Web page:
2
-e, CO
2
emissions contributed approxi-
mately 64% on average of the total GHG emissions in the
aerobic bins, and about 80% of the total GHG emissions in
the anaerobic bins and vermicomposting bins. When CO
2
emission was excluded from the accounting as is common
practice, the three waste treatment methods emitted
463–694 mg CO
2
-e m
2
h
1
on average, largely attributable
to N
2
O emissions. LSD t-test showed that in terms of
CO
2
-e and with CO
2
emission included, anaerobic bins and
vermicomposting bins emitted significantly higher amounts
of GHGs than the aerobic bins. When CO
2
emission was
excluded, however, there was no significant difference in
the total GHG emissions between the three waste treatment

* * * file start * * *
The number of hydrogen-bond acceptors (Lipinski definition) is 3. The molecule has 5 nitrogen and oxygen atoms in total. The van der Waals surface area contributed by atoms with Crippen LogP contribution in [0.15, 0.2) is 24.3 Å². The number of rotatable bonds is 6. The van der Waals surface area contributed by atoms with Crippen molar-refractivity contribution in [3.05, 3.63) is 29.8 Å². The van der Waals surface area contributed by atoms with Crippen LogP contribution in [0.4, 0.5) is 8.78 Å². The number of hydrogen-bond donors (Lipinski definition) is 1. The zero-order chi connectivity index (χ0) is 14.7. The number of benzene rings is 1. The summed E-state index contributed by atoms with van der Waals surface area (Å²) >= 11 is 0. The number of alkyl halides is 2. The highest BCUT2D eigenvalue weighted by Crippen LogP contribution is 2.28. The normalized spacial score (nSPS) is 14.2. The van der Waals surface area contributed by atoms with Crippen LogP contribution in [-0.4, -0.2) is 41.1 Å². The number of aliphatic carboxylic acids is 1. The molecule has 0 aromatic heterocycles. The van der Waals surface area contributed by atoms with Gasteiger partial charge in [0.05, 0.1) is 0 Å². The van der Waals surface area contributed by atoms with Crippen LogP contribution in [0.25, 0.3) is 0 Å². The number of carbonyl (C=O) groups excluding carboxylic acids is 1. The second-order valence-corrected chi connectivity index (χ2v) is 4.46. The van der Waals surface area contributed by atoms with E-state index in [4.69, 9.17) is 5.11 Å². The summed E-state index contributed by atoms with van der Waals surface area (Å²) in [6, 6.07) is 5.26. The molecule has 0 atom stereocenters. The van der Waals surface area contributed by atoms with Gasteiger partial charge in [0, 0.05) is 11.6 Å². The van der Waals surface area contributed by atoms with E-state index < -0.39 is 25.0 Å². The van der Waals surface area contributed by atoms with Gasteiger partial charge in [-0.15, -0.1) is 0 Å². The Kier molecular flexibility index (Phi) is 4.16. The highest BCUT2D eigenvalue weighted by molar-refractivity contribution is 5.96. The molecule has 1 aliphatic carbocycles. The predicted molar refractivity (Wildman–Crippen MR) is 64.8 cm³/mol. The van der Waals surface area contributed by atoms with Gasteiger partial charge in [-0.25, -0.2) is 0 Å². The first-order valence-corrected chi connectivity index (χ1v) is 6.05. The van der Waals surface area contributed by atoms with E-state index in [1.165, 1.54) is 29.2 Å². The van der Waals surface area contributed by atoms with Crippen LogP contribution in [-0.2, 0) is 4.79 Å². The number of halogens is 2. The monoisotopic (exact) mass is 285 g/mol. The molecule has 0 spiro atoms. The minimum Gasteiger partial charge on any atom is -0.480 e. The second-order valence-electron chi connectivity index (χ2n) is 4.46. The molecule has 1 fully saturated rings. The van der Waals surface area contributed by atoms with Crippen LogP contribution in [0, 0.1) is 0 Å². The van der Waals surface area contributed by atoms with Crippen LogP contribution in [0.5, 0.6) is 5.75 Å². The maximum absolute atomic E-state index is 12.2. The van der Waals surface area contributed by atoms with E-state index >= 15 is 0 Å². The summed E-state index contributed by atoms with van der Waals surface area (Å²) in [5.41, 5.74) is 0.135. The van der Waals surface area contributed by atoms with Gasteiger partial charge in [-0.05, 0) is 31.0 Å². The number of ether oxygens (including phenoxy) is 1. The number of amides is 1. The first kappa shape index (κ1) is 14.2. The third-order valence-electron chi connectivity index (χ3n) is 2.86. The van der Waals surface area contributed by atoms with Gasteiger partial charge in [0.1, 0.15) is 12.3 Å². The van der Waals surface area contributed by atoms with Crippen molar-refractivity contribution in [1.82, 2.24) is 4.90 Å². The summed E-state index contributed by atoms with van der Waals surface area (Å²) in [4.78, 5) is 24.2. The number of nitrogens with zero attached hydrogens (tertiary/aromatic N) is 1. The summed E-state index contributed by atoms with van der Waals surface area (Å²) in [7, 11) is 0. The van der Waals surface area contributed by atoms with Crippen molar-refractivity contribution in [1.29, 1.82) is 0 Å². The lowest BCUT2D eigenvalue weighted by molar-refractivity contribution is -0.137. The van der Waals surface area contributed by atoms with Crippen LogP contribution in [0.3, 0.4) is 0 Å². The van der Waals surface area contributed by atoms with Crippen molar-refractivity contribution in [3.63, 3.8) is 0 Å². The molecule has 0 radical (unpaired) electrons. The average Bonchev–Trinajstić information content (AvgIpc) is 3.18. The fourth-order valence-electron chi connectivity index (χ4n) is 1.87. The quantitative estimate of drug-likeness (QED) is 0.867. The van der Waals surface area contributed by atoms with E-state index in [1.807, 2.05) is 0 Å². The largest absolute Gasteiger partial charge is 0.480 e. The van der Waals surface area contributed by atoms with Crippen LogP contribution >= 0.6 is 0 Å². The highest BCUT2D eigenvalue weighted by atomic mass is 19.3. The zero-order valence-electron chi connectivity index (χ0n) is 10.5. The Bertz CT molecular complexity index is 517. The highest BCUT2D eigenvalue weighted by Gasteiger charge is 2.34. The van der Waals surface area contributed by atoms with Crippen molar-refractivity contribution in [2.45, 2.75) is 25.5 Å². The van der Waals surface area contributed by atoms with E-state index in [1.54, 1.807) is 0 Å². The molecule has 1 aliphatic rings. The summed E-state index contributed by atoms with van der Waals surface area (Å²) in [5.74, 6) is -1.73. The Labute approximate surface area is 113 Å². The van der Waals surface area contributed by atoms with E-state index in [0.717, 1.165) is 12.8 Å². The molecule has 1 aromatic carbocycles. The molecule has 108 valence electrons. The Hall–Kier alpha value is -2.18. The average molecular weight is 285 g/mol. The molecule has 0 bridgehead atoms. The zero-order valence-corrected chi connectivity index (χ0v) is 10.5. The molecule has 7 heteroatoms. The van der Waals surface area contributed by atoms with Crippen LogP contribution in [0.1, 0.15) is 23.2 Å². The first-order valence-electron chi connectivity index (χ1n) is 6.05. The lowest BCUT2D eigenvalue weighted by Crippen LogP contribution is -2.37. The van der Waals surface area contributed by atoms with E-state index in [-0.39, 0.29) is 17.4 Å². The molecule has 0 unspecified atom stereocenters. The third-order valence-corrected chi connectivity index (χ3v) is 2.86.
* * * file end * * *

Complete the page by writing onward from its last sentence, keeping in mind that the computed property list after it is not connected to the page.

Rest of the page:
methods.
Variation in GHG emissions in relation
to environmental conditions and
waste properties
The environmental conditions and waste properties for the
three waste treatment methods are shown in Table 2.
The temperature inside the waste in this study (26–48C)
was lower than the optimum temperature (45–55C) sug-
gested by Ja
¨ckel et al. (2005) for the oxidation of CH
4
.
However, given the much smaller size of the waste heaps
for the home systems, attaining the optimum temperature
may not be possible under normal circumstances. The tem-
perature at 8 cm below the waste surface was higher than that
at 2 cm below the surface in the aerobic and anaerobic bins.
They were correlated to and higher than the ambient tem-
perature (r>0.32), reflecting the biological activities in the
waste. However, in the vermicomposting bins the tempera-
ture inside the waste was rather uniform and slightly lower
than the ambient temperature. This could be due to the